• 97. 86 OPTION PRICING MODELS AND VOLATILITY USING EXCEL-VBA dt = T / n: u = Exp(v * Sqr(2 * dt)): d = 1 / u pu = (Exp(r * dt / 2) - Exp(-v * Sqr(dt / 2))) ^ 2 / (Exp(v * Sqr(dt / 2)) - Exp(-v * Sqr(dt / 2))) ^ 2 pd = (Exp(v * Sqr(dt / 2)) - Exp(r * dt / 2)) ^ 2 / (Exp(v * Sqr(dt / 2)) - Exp(-v * Sqr(dt / 2))) ^ 2 pm = 1 - pu - pd S(1, 1) = Spot For j = 2 To (n + 1) For i = 1 To (2 * j - 1) S(i, j) = S(1, 1) * u ^ j * d ^ i Next i Next j The terminal values of calls and puts are obtained in the same manner as for the binomial tree. For i = 1 To (2 * n + 1) Select Case PutCall Case "Call" Op(i, n + 1) = Application.Max(S(i, n + 1) - K, 0) Case "Put" Op(i, n + 1) = Application.Max(K - S(i, n + 1), 0) End Select Next i Working backward through the tree, the values of American and European calls and puts are coded in the array Op(), of dimension (2n + 1, n + 1). For j = n To 1 Step -1 For i = 1 To (2 * j - 1) Select Case EuroAmer Case "Amer": If PutCall = "Call" Then Op(i, j) = Application.Max(S(i, j) - K, Exp(-r * dt) * (pu * Op(i, j + 1) + pm * Op(i + 1, j + 1) + pd * Op(i + 2, j + 1))) ElseIf PutCall = "Put" Then Op(i, j) = Application.Max(K - S(i, j), Exp(-r * dt) * (pu * Op(i, j + 1) + pm * Op(i + 1, j + 1) + pd * Op(i + 2, j + 1))) End If Case "Euro": Op(i, j) = Exp(-r * dt) * (pu * Op(i, j + 1) + pm * Op(i + 1, j + 1) + pd * Op(i + 2, j + 1)) End Select Next i Next j As before, the option price is contained in Op(1,1). Figure 3.9 illustrates the trinomial tree using the VBA function Trinomial(). We use the same inputs as in the previous examples.
  • 98. Tree-Based Methods 87 FIGURE 3.9 Trinomial Tree Price of European and American Options To obtain the price of a European put, in cell C14 we type = Trinomial(S, K, T, RF, V, N, PutCall, EuroAmer), which produces a price of $1.9912 when n = 100 steps are used. We will see in the next sections that the trinomial tree requires much fewer steps than the binomial tree to produce accurate prices. ADAPTIVE MESH METHOD This method is due to Figlewski and Gao (1999). The method enhances the trinomial tree by grafting a series of finer trees (meshes) at the nodes where the option payoff is linear, namely around the strike price. We will see in Chapter 8 that this method is extremely useful for obtaining prices of exotic barrier options when the barrier is close to the spot price. The probabilities of up, down, and horizontal moves are pu = 1 2 σ2k h2 + α2k2 h2 + αk h , (3.14) pd = 1 2 σ2 k h2 + α2 k2 h2 − αk h , (3.15) and pm = 1 − pu − pd, where α = r − σ2/2, k = T/n is the time increment and h = σ √ 3k is the price increment. The coarse mesh is constructed from log prices Aij = log Sij as in the regular trinomial tree, using the probabilities given above. The fine mesh is constructed from the terminal nodes on the coarse mesh containing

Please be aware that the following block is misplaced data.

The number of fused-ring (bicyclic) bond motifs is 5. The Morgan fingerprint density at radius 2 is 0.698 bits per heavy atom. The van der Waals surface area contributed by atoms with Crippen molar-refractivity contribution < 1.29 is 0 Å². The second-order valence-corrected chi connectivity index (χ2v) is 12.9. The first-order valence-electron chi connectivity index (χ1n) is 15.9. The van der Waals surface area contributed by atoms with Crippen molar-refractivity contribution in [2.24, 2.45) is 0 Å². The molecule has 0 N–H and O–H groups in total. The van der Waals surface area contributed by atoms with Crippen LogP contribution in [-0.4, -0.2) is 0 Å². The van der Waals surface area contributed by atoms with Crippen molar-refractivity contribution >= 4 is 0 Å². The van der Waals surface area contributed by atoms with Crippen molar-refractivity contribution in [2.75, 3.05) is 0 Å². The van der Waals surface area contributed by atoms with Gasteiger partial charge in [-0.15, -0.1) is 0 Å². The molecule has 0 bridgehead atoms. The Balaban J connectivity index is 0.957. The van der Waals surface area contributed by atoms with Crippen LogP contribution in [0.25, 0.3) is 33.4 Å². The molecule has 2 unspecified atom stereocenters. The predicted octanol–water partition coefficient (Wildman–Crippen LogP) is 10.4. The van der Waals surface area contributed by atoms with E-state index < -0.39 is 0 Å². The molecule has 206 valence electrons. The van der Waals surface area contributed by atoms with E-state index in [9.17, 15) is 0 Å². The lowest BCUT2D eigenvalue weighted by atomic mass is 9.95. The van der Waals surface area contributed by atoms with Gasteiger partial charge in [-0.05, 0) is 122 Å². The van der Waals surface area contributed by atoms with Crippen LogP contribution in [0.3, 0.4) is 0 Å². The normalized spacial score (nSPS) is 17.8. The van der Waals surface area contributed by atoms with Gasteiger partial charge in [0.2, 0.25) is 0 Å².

• 99. 88 OPTION PRICING MODELS AND VOLATILITY USING EXCEL-VBA FIGURE 3.10 Price Movements in the Adaptive Mesh Method the log of the strike price. Option prices from the fine mesh are then grafted on the coarse mesh at the second to last time step, and the option prices from the coarse mesh are obtained through the usual backward recursion to time zero. This is illustrated in Figure 2 of Figlewski and Gao (1999). Figure 3.10 illustrates the array we use in VBA to store these movements for the AMM. For n time steps, an array with 2n + 1 rows and n + 1 columns is needed. The Excel file Chapter3TrinomialAMM contains the VBA function AMM() for implementing the adaptive mesh method. The first part of the function defines the required parameters, the coarse mesh stored in array A() and the cells surrounding the strike price, at the second to last time step. Function AMM(Spot, Strike, T, r, v, n, PutCall As String, EuroAmer As String) alpha = r - v ^ 2 / 2: K = T / n: h = v * Sqr(3 * K) pu = (v ^ 2 * K / h ^ 2 + alpha ^ 2 * K ^ 2 / h ^ 2 + alpha * K / h) / 2 pd = (v ^ 2 * K / h ^ 2 + alpha ^ 2 * K ^ 2 / h ^ 2 - alpha * K / h) / 2 pm = 1 - pu - pd logK = Log(Strike): exp_rT = Exp(-r * T / n) A(n + 1, 1) = Log(Spot) For j = 2 To n + 1 For i = n - j + 2 To n + j A(i, j) = A(n + 1, 1) + (n - i + 1) * h Next i Next j ' Identify Cells for the Fine Mesh
  • 100. Tree-Based Methods 89 For i = 2 To 2 * n If (A(i, n) >= logK And logK >= A(i + 1, n)) Then Locate = i End If Next i For i = 1 To 8 Ind(i, 2) = A(Locate - 4 + i, n + 1) Next i For i = 3 To 6 Ind(i, 1) = Ind(i, 2) Next i The next part of the function defines the fine mesh, stored in array F() with 15 rows and 5 columns, imputes the log of prices for the fine mesh, and exponentiates all entries to obtain prices. ' Compute the Fine Mesh 15 x 5, First Column For i = 3 To 6 F(2 * i - 1, 1) = Ind(i, 1) Next i ' Compute the Fine Mesh 15 x 5, Last Column For i = 1 To 8 F(2 * i - 1, 5) = Ind(i, 2) Next i ' Impute Prices for the Fine Mesh, Last Column For i = 1 To 7 F(2 * i, 5) = F(2 * i - 1, 5) - h / 2 Next i ' Impute Prices for the Fine Mesh, Remaining Columns For j = 4 To 2 Step -1 For i = 6 - j To 10 + j If F(i, j + 1) <> 0 Then F(i, j) = F(i, j + 1) Next i Next j ' Convert to Prices Dim expF(), S() As Double ReDim expF(15, 5), S(2 * n + 1, n + 1) As Double For j = 1 To 5 For i = 1 To 15 If F(i, j) <> 0 Then expF(i, j) = Exp(F(i, j)) End If Next i Next j For j = 1 To n + 1 For i = 1 To 2 * n + 1 If A(i, j) <> 0 Then S(i, j) = Exp(A(i, j)) End If Next i Next j Next, the option prices along the fine mesh, stored in array FineOp(), and along the coarse mesh for the last two time steps only and stored in array Op(), are